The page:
Moose are one of the more dangerous animals you might encounter in North America. According to the Alaska Department of Fish and Game, moose can become ornery and aggressive "when they are hungry, tired of walking in deep snow, or harassed by people, dogs and traffic." So they're basically like people. Very large people with horns.
Normally, moose don't take their aggression out on people, though. They tend to fight one another. The American Museum of Natural History has immortalized this tendency in a diorama depicting two bull moose duking it out. Here's a video (the first in a new series from PBS called "Diorama"), in which Ross MacPhee, curator of the mammals collection, explains why moose are so pugnacious:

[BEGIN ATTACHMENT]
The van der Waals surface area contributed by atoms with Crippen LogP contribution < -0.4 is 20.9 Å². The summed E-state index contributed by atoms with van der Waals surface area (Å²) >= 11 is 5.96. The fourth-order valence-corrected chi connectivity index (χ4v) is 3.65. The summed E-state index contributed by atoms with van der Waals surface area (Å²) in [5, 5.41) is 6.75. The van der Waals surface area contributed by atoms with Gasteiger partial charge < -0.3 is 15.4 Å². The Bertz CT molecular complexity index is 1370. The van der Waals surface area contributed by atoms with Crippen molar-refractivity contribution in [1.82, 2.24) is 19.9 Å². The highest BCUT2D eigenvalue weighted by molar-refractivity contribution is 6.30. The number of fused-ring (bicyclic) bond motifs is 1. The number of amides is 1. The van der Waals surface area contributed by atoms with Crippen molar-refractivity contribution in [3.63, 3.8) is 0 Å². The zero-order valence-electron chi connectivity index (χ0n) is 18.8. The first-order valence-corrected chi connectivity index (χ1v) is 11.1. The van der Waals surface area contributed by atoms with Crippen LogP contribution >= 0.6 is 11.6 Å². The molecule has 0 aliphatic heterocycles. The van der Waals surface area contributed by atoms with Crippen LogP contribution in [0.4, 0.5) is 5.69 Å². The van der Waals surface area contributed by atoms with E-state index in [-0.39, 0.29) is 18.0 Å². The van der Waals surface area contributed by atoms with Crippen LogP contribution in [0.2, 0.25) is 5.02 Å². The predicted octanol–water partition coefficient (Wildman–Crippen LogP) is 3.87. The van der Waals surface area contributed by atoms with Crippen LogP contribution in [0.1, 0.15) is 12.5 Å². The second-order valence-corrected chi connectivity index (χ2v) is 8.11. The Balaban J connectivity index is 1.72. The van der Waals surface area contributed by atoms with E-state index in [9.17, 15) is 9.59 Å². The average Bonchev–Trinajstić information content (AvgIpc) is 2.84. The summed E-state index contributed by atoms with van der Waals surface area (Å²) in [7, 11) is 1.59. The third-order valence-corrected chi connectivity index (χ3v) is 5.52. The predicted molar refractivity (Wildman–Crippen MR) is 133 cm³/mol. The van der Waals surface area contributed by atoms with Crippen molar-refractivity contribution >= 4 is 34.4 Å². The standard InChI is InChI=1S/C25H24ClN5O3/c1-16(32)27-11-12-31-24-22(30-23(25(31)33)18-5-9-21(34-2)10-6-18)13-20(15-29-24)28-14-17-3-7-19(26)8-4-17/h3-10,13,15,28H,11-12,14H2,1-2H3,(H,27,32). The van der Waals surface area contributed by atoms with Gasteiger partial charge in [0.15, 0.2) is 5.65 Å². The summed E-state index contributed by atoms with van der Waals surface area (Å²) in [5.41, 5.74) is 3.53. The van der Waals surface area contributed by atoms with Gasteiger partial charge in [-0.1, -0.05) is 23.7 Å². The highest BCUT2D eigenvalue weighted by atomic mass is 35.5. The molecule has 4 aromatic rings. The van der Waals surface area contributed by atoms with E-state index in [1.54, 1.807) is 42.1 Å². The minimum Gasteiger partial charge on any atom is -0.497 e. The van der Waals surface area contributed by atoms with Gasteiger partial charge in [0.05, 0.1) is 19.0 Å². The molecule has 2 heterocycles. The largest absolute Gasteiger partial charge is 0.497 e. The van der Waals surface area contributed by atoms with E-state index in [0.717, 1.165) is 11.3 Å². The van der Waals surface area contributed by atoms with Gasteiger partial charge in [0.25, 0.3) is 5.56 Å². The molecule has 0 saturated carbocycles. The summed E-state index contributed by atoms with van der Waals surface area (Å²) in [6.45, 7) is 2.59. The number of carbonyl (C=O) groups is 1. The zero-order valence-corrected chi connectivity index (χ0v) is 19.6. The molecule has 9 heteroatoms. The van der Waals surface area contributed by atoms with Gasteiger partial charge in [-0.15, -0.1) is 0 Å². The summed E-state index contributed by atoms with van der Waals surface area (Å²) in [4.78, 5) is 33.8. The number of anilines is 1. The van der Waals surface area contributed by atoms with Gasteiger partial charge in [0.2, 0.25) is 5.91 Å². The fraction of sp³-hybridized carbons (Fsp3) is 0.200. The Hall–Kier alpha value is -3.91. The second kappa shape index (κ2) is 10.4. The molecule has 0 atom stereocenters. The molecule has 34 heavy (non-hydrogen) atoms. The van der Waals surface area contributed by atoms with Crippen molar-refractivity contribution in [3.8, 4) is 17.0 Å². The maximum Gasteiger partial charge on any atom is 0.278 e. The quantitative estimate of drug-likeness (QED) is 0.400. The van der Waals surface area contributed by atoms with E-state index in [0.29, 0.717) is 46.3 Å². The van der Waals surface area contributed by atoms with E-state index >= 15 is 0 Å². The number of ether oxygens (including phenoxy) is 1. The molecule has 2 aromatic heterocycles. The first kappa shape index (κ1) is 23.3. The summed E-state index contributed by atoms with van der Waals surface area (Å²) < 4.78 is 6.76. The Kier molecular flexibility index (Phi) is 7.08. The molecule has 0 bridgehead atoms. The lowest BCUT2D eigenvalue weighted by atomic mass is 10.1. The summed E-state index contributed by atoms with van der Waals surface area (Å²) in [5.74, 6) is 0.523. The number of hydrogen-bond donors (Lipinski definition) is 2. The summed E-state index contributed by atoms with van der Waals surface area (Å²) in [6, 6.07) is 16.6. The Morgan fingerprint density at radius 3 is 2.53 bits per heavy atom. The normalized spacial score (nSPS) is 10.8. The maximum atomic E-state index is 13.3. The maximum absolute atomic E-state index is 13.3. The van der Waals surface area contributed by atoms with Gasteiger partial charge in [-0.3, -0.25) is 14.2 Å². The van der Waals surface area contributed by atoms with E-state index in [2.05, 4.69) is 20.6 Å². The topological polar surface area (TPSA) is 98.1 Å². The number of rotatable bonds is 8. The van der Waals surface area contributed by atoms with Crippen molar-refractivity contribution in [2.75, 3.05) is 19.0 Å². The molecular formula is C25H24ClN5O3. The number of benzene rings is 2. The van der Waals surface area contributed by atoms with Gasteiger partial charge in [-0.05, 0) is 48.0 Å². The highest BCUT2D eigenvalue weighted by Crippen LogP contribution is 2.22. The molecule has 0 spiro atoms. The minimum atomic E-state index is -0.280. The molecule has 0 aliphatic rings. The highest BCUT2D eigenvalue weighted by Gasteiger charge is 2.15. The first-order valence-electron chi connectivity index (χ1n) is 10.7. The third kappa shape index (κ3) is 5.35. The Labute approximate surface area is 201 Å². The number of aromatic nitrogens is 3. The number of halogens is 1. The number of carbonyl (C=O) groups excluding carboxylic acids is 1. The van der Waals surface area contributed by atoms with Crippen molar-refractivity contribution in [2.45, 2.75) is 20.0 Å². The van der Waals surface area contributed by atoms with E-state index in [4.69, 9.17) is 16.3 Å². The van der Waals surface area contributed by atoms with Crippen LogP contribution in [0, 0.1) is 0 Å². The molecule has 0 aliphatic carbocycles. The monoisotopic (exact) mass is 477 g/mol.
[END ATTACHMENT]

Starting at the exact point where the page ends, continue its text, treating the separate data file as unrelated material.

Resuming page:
Most of the time, male moose fight over females or territory (which they hope is full of females). And it turns out that the point isn't actually for one moose to gore the other moose with his antlers. It's to push harder and show that he's stronger. Whoever can move the other one out of the way wins.
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